Finally, I put a cake pan inside the ceiling to catch the dripping water.

Until Tim came.

Tim smiled, handed me my cake pan.

He fixed the leak and has been with us for over ten years. We’ve had him longer than we’ve had the children. I think of us as growing up together: Tim, Jody and me, Antonio and Crystel.

Our relationship has matured to the point where we keep a running list of any repairs we need done and schedule him in the spring and fall. Tim lets himself in and finds the list on the counter.

004I look around our home and there is little that he hasn’t touched. He’s painted and tiled, painted and tiled. Put in an egress, trimmed trees, planted trees, tilled our garden, put up fences, taken down fences, removed the window that kept slamming on Crystel’s hand and in its place put in a patio door. He’s taken apart and put together exercise equipment, desks, futons, and beds. He’s put in windows, taken out windows, the same with doors.  He’s tuned up what needs tuning in the spring and fall.

I have even had him change light bulbs.

Jody couldn’t believe that. She said she could do it. I told her, that I knew that she could but that it goes on the list and if it wasn’t done by the time Tim came then he’d do it. Now she’s a believer. The kids are too. When something needs repair, even a toy, they say, Tim can fix that and we put it on the list.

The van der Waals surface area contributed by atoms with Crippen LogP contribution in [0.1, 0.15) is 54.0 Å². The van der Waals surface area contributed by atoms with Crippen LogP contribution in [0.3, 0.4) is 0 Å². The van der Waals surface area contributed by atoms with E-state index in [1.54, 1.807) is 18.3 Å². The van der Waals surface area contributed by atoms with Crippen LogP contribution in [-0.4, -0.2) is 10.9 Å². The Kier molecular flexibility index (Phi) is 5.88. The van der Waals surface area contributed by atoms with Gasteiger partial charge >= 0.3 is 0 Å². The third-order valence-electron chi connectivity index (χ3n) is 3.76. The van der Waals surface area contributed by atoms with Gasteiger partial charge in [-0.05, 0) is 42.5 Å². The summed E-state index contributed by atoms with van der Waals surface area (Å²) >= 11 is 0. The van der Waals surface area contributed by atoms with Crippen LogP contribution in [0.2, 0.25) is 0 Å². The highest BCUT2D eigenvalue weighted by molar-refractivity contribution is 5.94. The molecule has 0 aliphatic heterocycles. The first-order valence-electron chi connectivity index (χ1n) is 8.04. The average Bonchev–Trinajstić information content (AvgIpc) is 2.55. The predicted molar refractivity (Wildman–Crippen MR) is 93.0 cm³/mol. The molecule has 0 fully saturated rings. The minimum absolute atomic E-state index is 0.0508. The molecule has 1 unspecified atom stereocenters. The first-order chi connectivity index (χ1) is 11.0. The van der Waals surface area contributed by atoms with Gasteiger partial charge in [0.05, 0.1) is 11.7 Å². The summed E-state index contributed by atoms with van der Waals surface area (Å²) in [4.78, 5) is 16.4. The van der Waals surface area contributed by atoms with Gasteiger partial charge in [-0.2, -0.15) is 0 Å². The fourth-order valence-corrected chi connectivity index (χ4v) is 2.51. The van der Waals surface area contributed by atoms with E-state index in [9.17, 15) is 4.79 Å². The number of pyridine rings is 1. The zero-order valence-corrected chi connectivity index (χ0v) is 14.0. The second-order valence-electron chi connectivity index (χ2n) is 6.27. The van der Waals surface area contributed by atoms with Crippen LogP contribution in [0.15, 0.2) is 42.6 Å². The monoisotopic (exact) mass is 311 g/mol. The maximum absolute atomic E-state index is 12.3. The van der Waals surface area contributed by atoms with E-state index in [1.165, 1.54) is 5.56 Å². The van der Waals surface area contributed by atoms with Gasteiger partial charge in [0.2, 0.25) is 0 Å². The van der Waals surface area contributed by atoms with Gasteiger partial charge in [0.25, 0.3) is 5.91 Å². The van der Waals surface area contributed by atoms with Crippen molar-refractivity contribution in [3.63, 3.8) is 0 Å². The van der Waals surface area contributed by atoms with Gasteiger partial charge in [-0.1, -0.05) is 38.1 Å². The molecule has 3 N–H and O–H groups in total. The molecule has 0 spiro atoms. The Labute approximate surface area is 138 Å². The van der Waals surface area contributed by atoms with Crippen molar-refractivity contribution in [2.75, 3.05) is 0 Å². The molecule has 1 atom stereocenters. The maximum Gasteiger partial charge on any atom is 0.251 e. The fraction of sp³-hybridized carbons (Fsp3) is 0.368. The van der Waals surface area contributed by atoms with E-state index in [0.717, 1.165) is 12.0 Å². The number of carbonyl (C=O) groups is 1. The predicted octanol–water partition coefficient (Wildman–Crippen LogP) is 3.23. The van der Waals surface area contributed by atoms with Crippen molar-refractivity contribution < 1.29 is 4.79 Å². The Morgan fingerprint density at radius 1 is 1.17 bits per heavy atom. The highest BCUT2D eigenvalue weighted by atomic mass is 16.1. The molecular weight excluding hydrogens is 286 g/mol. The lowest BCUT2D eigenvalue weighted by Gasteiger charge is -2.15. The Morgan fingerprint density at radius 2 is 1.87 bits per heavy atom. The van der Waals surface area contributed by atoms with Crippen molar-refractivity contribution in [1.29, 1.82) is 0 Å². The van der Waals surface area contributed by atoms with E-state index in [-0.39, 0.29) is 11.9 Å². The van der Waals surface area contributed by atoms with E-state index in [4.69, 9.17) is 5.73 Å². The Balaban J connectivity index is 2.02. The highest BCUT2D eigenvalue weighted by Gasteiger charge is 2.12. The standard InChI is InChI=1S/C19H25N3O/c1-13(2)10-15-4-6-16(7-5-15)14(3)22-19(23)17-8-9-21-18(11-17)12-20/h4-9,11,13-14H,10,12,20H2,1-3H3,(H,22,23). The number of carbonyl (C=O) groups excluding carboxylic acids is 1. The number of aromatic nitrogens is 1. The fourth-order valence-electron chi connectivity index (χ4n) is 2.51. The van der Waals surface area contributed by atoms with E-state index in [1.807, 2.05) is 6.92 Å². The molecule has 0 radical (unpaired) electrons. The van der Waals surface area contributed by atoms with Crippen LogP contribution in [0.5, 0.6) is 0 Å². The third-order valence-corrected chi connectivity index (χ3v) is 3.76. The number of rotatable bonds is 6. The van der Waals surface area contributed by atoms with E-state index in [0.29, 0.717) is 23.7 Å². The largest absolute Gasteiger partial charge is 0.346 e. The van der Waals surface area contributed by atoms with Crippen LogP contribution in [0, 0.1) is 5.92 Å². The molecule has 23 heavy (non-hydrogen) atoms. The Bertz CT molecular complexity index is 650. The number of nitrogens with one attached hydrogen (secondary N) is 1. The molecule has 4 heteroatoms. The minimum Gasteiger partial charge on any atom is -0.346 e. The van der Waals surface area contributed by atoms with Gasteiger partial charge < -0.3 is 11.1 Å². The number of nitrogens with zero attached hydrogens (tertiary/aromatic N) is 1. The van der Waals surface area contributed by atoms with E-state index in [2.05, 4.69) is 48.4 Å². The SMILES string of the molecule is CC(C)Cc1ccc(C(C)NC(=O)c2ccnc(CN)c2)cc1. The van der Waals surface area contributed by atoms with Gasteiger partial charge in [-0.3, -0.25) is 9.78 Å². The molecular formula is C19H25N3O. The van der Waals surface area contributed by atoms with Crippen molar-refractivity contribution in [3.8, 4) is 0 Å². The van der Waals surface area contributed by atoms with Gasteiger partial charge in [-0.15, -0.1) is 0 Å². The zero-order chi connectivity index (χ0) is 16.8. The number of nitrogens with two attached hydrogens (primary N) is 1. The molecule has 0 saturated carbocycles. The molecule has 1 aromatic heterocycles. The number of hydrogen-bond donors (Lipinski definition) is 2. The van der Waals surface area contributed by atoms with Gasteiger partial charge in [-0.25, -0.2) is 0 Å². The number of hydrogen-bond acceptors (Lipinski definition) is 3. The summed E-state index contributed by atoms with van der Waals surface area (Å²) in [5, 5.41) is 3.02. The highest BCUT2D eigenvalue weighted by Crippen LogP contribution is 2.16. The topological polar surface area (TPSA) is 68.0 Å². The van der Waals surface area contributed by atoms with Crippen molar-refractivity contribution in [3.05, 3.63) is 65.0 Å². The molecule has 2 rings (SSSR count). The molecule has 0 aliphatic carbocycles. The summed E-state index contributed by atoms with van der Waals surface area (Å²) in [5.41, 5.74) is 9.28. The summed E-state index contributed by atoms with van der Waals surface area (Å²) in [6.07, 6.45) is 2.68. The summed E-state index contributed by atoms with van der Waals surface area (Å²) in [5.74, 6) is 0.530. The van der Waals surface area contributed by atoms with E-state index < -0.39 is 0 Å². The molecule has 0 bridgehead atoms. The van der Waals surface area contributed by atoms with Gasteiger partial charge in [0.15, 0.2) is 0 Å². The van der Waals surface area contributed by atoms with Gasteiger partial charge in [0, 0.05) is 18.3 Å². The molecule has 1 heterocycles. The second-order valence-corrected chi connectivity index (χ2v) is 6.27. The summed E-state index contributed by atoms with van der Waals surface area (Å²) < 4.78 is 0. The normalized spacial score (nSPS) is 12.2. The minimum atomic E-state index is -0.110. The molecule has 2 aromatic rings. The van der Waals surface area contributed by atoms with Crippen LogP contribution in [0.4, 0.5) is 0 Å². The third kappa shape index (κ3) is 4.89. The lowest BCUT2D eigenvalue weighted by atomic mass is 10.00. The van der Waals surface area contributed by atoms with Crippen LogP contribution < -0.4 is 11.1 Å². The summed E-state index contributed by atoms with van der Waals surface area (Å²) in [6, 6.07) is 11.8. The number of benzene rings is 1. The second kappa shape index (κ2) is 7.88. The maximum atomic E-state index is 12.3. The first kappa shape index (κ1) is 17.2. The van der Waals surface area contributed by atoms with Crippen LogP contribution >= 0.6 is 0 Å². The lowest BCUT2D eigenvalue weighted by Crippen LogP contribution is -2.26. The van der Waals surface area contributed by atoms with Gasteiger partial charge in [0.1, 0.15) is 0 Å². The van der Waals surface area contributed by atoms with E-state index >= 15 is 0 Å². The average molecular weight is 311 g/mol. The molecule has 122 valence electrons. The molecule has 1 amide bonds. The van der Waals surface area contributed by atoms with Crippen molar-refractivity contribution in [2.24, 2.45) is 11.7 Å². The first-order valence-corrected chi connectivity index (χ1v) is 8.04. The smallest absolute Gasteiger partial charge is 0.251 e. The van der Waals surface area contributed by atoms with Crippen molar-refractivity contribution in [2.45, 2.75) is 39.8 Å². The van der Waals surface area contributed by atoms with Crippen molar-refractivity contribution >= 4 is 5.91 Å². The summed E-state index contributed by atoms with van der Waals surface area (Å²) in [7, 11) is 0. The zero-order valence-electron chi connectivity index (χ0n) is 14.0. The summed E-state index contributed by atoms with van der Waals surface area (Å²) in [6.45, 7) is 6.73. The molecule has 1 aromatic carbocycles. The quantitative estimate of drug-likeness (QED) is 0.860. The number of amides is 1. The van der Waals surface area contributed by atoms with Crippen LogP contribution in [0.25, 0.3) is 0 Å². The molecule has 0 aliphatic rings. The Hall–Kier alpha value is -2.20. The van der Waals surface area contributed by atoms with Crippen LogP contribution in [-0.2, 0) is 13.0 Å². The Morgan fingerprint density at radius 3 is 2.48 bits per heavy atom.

Tim working on our porch project

Tim working on our porch project

Tim is a person of few words. He never said anything when I had him make a jungle gym on the second floor for the kids. If I could imagine it, he could do it. They had a swing, a climbing rope, trapeze bars. He never said a word when I had him take apart Crystel’s bunk bed and move it to the finished basement letting her transform her closet into a cave. Hopefully, he’ll have few words when I have him bring the bunkbed back to her room.

Phone May 2013 344Our latest project has been changing our 3-season porch into a 4-season and taking down the wall between the kitchen and the porch. First, he added new windows and a door on the east side, then he added windows to the west side, and he just finished the mudroom – from conception to completion. The couch he built has storage underneath the cushions.

Next year the wall will come down.

In-between the large projects, Tim has lists.

This summer, if all goes as planned, he will be working with Antonio and Crystel to build a tree house in the backyard. We wanted someone to show the ten-year-olds how to use tools. Who do you call for that? Tim, of course.

The BBB advises homeowners to take the time to choose a trustworthy contractor.

What I like most of all is that at any given time, I have a home that I am proud of.

I have Jody and a handyman to thank for that.  Email timschwartz@wwt.net for an appointment.